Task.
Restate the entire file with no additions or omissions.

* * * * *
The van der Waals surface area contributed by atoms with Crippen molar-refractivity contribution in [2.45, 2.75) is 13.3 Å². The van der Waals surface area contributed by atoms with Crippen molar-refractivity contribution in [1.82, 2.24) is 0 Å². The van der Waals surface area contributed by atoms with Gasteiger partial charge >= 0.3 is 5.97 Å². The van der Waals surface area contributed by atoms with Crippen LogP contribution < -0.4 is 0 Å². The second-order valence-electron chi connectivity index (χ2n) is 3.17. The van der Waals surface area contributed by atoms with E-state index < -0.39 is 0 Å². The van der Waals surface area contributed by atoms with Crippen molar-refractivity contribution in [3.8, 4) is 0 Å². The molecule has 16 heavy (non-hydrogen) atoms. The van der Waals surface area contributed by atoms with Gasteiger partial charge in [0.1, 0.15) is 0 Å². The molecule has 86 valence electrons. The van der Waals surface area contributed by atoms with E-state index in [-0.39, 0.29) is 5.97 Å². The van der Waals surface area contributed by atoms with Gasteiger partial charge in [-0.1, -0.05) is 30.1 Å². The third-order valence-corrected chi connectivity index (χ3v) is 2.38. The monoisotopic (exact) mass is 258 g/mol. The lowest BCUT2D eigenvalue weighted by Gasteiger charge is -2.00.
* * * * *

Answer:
The van der Waals surface area contributed by atoms with Crippen molar-refractivity contribution in [2.45, 2.75) is 13.3 Å². The van der Waals surface area contributed by atoms with Crippen molar-refractivity contribution in [1.82, 2.24) is 0 Å². The van der Waals surface area contributed by atoms with Gasteiger partial charge >= 0.3 is 5.97 Å². The van der Waals surface area contributed by atoms with Crippen LogP contribution < -0.4 is 0 Å². The second-order valence-electron chi connectivity index (χ2n) is 3.17. The van der Waals surface area contributed by atoms with E-state index < -0.39 is 0 Å². The van der Waals surface area contributed by atoms with Crippen molar-refractivity contribution in [3.8, 4) is 0 Å². The molecule has 16 heavy (non-hydrogen) atoms. The van der Waals surface area contributed by atoms with Gasteiger partial charge in [0.1, 0.15) is 0 Å². The molecule has 86 valence electrons. The van der Waals surface area contributed by atoms with E-state index in [-0.39, 0.29) is 5.97 Å². The van der Waals surface area contributed by atoms with Gasteiger partial charge in [-0.1, -0.05) is 30.1 Å². The third-order valence-corrected chi connectivity index (χ3v) is 2.38. The monoisotopic (exact) mass is 258 g/mol. The lowest BCUT2D eigenvalue weighted by Gasteiger charge is -2.00.